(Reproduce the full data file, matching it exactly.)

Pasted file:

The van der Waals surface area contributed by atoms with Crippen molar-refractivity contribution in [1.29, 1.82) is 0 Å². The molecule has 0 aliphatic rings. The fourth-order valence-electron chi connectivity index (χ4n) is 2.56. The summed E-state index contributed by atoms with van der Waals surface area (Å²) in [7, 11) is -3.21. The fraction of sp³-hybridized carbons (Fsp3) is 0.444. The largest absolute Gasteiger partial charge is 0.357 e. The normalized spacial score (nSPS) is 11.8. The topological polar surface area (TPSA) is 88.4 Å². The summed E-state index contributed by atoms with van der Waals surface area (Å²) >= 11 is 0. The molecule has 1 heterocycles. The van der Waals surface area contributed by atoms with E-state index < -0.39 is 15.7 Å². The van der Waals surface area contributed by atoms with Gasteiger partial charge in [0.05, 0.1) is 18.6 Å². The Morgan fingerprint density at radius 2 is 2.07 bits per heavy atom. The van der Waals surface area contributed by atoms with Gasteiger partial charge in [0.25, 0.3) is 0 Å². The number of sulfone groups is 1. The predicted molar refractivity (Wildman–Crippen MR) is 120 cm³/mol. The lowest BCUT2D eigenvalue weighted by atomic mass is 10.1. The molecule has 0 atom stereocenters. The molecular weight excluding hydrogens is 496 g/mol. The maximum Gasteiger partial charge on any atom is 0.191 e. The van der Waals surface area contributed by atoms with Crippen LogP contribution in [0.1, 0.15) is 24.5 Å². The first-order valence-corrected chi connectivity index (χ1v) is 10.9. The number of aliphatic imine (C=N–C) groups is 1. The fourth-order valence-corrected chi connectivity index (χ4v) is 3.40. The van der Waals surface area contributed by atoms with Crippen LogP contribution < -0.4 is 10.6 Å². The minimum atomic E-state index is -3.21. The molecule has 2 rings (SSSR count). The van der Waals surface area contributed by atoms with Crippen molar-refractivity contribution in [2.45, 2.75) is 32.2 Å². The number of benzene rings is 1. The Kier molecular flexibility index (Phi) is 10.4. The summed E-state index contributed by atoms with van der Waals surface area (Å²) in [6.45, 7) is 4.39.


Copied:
The van der Waals surface area contributed by atoms with Crippen molar-refractivity contribution in [1.29, 1.82) is 0 Å². The molecule has 0 aliphatic rings. The fourth-order valence-electron chi connectivity index (χ4n) is 2.56. The summed E-state index contributed by atoms with van der Waals surface area (Å²) in [7, 11) is -3.21. The fraction of sp³-hybridized carbons (Fsp3) is 0.444. The largest absolute Gasteiger partial charge is 0.357 e. The normalized spacial score (nSPS) is 11.8. The topological polar surface area (TPSA) is 88.4 Å². The summed E-state index contributed by atoms with van der Waals surface area (Å²) >= 11 is 0. The molecule has 1 heterocycles. The van der Waals surface area contributed by atoms with E-state index < -0.39 is 15.7 Å². The van der Waals surface area contributed by atoms with Gasteiger partial charge in [0.05, 0.1) is 18.6 Å². The Morgan fingerprint density at radius 2 is 2.07 bits per heavy atom. The van der Waals surface area contributed by atoms with Gasteiger partial charge in [0.25, 0.3) is 0 Å². The number of sulfone groups is 1. The predicted molar refractivity (Wildman–Crippen MR) is 120 cm³/mol. The lowest BCUT2D eigenvalue weighted by atomic mass is 10.1. The molecule has 0 atom stereocenters. The molecular weight excluding hydrogens is 496 g/mol. The maximum Gasteiger partial charge on any atom is 0.191 e. The van der Waals surface area contributed by atoms with Crippen LogP contribution in [0.1, 0.15) is 24.5 Å². The first-order valence-corrected chi connectivity index (χ1v) is 10.9. The number of aliphatic imine (C=N–C) groups is 1. The fourth-order valence-corrected chi connectivity index (χ4v) is 3.40. The van der Waals surface area contributed by atoms with Crippen LogP contribution < -0.4 is 10.6 Å². The minimum atomic E-state index is -3.21. The molecule has 2 rings (SSSR count). The van der Waals surface area contributed by atoms with Crippen molar-refractivity contribution in [2.45, 2.75) is 32.2 Å². The number of benzene rings is 1. The Kier molecular flexibility index (Phi) is 10.4. The summed E-state index contributed by atoms with van der Waals surface area (Å²) in [6.45, 7) is 4.39.